Northern Pulp mill 'significant' to forestry sector, industry argues
Nova Scotia forestry industry includes more than 5,000 employees
Members of Nova Scotia's forestry industry say hundreds of jobs outside the Northern Pulp mill could be at stake if the mill is forced to shut down because of complaints about emissions.
Jeff Bishop, the executive director of the Forest Products Association of Nova Scotia, is worried about what may happen if the provincial government orders Northern Pulp to close before it has a chance to resolve its emissions issues.
He said the mill will take with it hundreds of jobs for people who cut and haul wood.
"I'm guessing that's somewhere in the 400 to 500 job range. Those are small, independent contractors. Sawmills, probably somewhere in the area of a dozen of those," Bishop said Wednesday.
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Bishop said there are about 5,200 direct employees in the forest industry in Nova Scotia.
"I would have to think if there was a closure at Northern Pulp, that a significant portion of them would be directly affected," he said.
The Northern Pulp mill in Abercrombie Point processes tonnes of wood chips as a result of the closures of the Bowater Mersey mill in Brooklyn and Minas Basin pulp mill in Hantsport in 2012.
"In the run of a week, we'll send 50 to 70 truck loads of wood chips to Northern Pulp. That's over 2,000 tonnes," said Cassie Turple, a spokeswoman for the Ledwidge Lumber Company in Enfield.
Turple said she's concerned that closing the Northern Pulp mill would seriously affect their sawmill business as well.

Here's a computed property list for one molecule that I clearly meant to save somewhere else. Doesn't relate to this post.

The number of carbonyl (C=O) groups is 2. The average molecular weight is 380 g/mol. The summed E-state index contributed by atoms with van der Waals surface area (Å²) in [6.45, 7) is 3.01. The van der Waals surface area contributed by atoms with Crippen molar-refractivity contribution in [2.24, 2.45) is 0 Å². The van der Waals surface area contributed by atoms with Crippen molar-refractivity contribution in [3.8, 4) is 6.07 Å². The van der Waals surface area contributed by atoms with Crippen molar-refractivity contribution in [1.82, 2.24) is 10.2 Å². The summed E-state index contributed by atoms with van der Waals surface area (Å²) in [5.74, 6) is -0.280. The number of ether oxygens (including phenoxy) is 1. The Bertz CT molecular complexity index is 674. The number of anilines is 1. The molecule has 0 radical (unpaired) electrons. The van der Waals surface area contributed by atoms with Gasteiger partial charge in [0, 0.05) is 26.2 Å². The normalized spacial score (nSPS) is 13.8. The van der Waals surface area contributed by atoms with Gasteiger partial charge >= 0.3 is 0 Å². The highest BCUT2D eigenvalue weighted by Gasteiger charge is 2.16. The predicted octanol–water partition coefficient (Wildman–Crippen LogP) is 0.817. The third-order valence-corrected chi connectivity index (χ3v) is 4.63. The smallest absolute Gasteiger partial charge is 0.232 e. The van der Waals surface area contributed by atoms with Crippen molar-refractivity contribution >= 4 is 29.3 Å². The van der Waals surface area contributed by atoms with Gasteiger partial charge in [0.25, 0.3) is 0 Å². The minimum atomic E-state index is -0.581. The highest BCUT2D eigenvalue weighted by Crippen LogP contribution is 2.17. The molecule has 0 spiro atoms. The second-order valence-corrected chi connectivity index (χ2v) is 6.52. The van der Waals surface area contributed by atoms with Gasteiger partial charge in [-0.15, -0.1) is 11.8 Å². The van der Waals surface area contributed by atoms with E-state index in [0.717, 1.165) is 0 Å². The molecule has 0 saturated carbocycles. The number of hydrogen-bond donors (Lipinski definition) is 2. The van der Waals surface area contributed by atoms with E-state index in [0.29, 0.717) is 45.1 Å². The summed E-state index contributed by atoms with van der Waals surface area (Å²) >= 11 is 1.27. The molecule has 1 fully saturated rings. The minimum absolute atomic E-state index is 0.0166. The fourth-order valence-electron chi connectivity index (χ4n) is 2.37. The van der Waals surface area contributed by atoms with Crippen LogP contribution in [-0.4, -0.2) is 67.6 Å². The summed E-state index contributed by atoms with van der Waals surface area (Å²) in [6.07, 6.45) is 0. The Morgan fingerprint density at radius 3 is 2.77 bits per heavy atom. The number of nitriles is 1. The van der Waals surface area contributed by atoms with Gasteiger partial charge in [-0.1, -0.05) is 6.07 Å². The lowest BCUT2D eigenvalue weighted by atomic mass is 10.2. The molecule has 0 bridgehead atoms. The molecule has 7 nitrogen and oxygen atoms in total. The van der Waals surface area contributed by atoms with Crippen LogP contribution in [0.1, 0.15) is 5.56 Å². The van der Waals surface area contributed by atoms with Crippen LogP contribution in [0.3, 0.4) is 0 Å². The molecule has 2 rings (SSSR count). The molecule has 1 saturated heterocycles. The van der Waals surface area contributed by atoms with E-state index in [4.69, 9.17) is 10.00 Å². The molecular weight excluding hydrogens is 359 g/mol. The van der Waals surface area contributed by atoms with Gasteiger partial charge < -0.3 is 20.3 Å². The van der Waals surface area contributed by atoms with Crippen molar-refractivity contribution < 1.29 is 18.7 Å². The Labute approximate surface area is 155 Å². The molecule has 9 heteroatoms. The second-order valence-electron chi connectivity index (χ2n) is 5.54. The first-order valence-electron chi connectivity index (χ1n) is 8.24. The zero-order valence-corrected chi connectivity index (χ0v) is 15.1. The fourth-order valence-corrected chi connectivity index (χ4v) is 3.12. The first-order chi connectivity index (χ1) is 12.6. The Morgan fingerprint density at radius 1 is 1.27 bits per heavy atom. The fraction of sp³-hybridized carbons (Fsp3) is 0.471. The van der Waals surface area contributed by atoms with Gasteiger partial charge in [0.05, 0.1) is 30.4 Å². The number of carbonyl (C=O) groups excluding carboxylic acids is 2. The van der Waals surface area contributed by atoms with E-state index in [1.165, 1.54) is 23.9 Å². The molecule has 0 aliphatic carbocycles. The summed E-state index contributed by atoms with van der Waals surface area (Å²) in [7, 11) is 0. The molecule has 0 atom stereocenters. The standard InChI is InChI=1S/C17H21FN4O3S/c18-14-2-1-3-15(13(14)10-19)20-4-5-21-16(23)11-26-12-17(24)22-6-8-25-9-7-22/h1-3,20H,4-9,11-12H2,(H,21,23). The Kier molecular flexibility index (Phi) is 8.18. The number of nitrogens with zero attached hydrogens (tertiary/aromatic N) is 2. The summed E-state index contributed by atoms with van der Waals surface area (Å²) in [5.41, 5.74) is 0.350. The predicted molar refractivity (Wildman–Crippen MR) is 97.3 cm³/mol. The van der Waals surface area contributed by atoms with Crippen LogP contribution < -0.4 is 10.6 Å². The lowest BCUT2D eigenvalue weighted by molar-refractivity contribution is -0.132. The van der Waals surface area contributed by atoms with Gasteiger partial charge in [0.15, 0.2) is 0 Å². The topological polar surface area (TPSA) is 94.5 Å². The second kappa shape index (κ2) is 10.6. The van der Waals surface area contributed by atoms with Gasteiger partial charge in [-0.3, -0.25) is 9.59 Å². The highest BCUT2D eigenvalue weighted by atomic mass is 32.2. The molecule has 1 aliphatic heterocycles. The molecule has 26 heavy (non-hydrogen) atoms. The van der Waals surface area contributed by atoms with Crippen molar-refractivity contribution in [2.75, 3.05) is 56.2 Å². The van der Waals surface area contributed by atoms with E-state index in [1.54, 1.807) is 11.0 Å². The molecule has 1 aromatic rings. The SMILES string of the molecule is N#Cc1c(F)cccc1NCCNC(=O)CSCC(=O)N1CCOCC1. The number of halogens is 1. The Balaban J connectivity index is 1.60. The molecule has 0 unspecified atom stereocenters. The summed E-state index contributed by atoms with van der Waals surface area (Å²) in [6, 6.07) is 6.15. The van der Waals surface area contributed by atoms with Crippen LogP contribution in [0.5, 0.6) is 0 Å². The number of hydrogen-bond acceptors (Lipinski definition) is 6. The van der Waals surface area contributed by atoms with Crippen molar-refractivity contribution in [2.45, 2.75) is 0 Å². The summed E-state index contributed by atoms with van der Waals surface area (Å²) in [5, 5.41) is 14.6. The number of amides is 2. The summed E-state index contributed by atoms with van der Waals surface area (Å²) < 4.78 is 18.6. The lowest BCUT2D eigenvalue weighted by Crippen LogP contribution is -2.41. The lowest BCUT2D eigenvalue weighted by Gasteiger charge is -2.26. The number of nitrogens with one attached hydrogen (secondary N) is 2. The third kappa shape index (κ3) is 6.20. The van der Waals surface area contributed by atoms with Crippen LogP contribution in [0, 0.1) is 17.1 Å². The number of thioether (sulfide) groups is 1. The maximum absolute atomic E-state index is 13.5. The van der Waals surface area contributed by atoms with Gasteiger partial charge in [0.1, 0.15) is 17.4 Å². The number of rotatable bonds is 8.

"The majority of our wood chips go to that operation and if there were to be a shutdown there, then it would be dire to not only our sawmill but across the province to all sawmills," she said.
Bishop said he and other industry leaders sympathize with people's health concerns in Pictou County.
"Our members, including the folks at the mill, would love to see this issue solved today if it was possible," he said.
Environmental groups urge shutdown
Neither Northern Pulp nor the government have suggested that closing the mill is an option.
On Wednesday, a coalition of businesses and environmental groups took out a full page advertisement in a Pictou County newspaper urging the government to shut the mill down until the emission problems are fixed.
Northern Pulp, as well as Nova Scotia's Department of Environment, have said it takes time to do the necessary upgrades. The mill is in the process of ordering pollution control equipment that will reduce emissions that are currently well above the allowable limit.
They have said it will likely be May before new equipment is installed.
Bishop said the smog and health concerns should be alleviated once new equipment is on the stack next spring.
Particulate levels that create smog get tested twice a year by the province. The latest test, completed in November, showed levels 78 per cent above what's allowed near the mill in Abercrombie Point. The levels have not been tested since.
Air emissions will be tested again on Aug. 18, before a temporary shutdown for regular maintenance.